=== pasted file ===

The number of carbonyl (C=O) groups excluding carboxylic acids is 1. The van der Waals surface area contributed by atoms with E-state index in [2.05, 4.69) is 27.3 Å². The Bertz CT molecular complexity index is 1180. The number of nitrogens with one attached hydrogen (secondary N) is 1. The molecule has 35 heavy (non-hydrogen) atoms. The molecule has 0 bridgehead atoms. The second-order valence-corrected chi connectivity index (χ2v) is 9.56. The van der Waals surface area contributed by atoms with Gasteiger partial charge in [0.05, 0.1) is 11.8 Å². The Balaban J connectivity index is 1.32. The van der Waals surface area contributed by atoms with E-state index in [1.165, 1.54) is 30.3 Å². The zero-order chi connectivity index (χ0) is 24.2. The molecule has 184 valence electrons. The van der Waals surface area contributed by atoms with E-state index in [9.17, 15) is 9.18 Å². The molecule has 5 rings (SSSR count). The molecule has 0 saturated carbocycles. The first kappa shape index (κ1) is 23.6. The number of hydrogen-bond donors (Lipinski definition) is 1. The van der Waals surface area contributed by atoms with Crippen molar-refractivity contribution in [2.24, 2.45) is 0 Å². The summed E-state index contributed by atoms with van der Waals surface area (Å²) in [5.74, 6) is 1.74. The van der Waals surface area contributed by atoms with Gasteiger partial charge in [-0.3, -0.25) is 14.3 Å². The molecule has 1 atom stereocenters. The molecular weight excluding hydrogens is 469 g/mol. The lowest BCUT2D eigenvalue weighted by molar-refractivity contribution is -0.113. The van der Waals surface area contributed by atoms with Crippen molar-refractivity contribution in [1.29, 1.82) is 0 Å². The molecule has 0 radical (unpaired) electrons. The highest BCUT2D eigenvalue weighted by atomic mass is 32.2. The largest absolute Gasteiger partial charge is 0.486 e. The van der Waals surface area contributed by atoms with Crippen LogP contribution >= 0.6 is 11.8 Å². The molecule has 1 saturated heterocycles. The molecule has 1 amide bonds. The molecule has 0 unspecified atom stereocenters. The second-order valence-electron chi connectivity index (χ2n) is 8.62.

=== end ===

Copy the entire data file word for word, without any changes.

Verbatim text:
The number of carbonyl (C=O) groups excluding carboxylic acids is 1. The van der Waals surface area contributed by atoms with E-state index in [2.05, 4.69) is 27.3 Å². The Bertz CT molecular complexity index is 1180. The number of nitrogens with one attached hydrogen (secondary N) is 1. The molecule has 35 heavy (non-hydrogen) atoms. The molecule has 0 bridgehead atoms. The second-order valence-corrected chi connectivity index (χ2v) is 9.56. The van der Waals surface area contributed by atoms with Gasteiger partial charge in [0.05, 0.1) is 11.8 Å². The Balaban J connectivity index is 1.32. The van der Waals surface area contributed by atoms with E-state index in [1.165, 1.54) is 30.3 Å². The zero-order chi connectivity index (χ0) is 24.2. The molecule has 184 valence electrons. The van der Waals surface area contributed by atoms with E-state index in [9.17, 15) is 9.18 Å². The molecule has 5 rings (SSSR count). The molecule has 0 saturated carbocycles. The first kappa shape index (κ1) is 23.6. The number of hydrogen-bond donors (Lipinski definition) is 1. The van der Waals surface area contributed by atoms with Crippen molar-refractivity contribution in [2.24, 2.45) is 0 Å². The summed E-state index contributed by atoms with van der Waals surface area (Å²) in [5.74, 6) is 1.74. The van der Waals surface area contributed by atoms with Gasteiger partial charge in [-0.3, -0.25) is 14.3 Å². The molecule has 1 atom stereocenters. The molecular weight excluding hydrogens is 469 g/mol. The lowest BCUT2D eigenvalue weighted by molar-refractivity contribution is -0.113. The van der Waals surface area contributed by atoms with Crippen molar-refractivity contribution in [1.29, 1.82) is 0 Å². The molecule has 0 radical (unpaired) electrons. The highest BCUT2D eigenvalue weighted by atomic mass is 32.2. The largest absolute Gasteiger partial charge is 0.486 e. The van der Waals surface area contributed by atoms with Crippen LogP contribution >= 0.6 is 11.8 Å². The molecule has 1 saturated heterocycles. The molecule has 1 amide bonds. The molecule has 0 unspecified atom stereocenters. The second-order valence-electron chi connectivity index (χ2n) is 8.62.